Natural paradises in danger to be saved: Norwegian Fjords



by LORENZO CIOTTI

Natural paradises in danger to be saved: Norwegian Fjords

Glacier erosion has helped sculpt the Fjords in Norway's mountainous areas, which cover the range of coastal and polar ecosystems and serve as important interfaces between the cryosphere and the ocean. These slopes tend to be in the permafrost area, and the subsidence of those slopes could affect roads, cities and even trigger localized tsunamis if large rock masses hit fjords or lakes.

Norway is also called the country of fjords due to the presence of numerous of these submerged valleys, often spectacular. However, fjords are also found on the west coast of Ireland and Scotland, in Iceland, in Greenland, in the Canadian region of Labrador, in Alaska and then on the west coast of Canada, on the southern coast of Chile, in Patagonia, in the south.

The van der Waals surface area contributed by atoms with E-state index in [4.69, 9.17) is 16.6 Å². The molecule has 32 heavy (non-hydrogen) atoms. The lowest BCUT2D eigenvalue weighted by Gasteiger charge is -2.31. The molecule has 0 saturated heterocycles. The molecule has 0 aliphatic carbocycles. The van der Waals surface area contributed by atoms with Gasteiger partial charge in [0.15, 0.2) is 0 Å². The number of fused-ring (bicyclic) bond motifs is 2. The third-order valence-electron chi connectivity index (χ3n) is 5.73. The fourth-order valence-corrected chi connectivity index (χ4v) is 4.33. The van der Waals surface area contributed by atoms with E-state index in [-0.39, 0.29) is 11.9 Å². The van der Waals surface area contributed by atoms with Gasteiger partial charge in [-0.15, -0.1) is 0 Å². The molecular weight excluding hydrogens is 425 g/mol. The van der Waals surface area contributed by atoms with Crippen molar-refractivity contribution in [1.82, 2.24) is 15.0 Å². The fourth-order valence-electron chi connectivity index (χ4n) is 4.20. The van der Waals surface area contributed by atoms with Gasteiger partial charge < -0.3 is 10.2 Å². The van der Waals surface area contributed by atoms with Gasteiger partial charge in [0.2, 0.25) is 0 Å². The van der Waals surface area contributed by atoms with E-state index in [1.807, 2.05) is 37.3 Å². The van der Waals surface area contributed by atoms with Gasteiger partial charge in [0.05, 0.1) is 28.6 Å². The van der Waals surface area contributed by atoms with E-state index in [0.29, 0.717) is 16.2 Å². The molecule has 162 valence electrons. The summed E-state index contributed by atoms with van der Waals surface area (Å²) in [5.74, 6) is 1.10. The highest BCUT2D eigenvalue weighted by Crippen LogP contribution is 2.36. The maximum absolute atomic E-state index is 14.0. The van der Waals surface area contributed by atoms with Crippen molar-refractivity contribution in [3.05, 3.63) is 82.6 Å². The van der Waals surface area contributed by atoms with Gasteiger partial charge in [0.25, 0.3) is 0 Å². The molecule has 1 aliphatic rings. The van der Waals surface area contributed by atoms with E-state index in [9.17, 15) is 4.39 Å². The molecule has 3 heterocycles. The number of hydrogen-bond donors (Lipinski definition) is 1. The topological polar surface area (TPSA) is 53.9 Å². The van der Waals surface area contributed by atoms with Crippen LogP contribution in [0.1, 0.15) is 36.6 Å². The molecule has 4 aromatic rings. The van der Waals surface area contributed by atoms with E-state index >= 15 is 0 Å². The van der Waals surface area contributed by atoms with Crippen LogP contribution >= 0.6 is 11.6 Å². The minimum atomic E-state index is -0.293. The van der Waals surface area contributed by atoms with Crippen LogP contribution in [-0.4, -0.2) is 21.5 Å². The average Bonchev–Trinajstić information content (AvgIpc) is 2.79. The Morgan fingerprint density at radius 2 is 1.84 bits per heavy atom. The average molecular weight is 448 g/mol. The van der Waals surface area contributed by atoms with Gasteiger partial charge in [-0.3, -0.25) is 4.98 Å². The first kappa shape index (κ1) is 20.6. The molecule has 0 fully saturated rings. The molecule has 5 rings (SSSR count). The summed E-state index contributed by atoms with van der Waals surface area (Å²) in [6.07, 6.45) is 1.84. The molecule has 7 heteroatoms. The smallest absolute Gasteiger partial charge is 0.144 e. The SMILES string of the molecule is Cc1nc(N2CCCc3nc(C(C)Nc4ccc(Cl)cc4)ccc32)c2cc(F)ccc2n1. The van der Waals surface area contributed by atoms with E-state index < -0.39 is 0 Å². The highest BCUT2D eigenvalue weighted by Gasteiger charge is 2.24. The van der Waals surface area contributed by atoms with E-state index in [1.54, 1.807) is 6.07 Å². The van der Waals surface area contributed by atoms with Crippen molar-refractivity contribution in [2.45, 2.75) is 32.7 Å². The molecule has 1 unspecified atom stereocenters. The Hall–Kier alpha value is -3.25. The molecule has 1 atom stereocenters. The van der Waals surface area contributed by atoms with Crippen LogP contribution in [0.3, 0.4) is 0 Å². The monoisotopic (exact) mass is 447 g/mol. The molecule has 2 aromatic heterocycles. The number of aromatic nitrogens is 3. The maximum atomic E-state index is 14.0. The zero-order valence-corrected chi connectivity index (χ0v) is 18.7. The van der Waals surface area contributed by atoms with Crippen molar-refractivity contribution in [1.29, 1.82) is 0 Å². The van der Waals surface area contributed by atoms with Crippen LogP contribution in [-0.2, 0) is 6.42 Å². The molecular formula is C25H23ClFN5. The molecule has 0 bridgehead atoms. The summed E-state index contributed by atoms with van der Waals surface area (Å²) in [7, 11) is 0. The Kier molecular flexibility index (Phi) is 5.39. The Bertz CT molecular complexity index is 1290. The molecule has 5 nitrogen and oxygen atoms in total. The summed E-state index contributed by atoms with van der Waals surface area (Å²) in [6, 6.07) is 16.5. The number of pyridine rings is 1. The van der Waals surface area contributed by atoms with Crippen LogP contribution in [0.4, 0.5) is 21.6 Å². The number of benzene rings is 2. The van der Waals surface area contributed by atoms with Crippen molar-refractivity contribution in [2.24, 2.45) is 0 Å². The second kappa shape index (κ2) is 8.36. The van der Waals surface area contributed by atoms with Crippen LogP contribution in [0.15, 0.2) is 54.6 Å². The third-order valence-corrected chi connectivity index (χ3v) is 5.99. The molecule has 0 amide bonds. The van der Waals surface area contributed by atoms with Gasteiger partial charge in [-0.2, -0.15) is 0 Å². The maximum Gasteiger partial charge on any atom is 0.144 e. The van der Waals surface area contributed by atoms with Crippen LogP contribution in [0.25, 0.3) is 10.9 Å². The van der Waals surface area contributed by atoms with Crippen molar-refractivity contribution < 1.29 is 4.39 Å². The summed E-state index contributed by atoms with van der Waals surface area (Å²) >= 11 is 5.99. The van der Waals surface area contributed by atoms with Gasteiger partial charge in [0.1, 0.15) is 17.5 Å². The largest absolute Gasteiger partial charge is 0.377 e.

-western New Zealand and Antarctica. The fjords for their narrow mouth and for the protection offered by the elevations that surround them are excellent natural harbors and are used for fishing fleets and for activities such as fish farming and shipyards.

Norway has the highest concentration of fjords in the world, and nowhere else can they be seen more than in western Norway. For this reason, the region is commonly referred to as Fjord Norway. The fjords can also be visited in central, northern and eastern Norway.

In eastern Sweden and some parts of Finland, the Swedish term fjärd is used. On the German coast they are called förde. The terms fjord, fjärd and förde are of common origin, but are different from a geological point of view.

In the genesis of the fjords of the east coast of Jutland in Denmark and of the German fördi, the ice did not move from the mountains to the sea, but tongues of ice moved from the sea, blocking in a Maremma (not high riviera).

The fjärdar of Sweden and Finland were born under ice core parts. Characteristic of the fjords of northern Europe is the tendency to freeze in the winter. The low temperatures, the shallow depths, the weakness of the waves and the scarcity of salt in these waters in fact favor this unusual phenomenon for marine waters.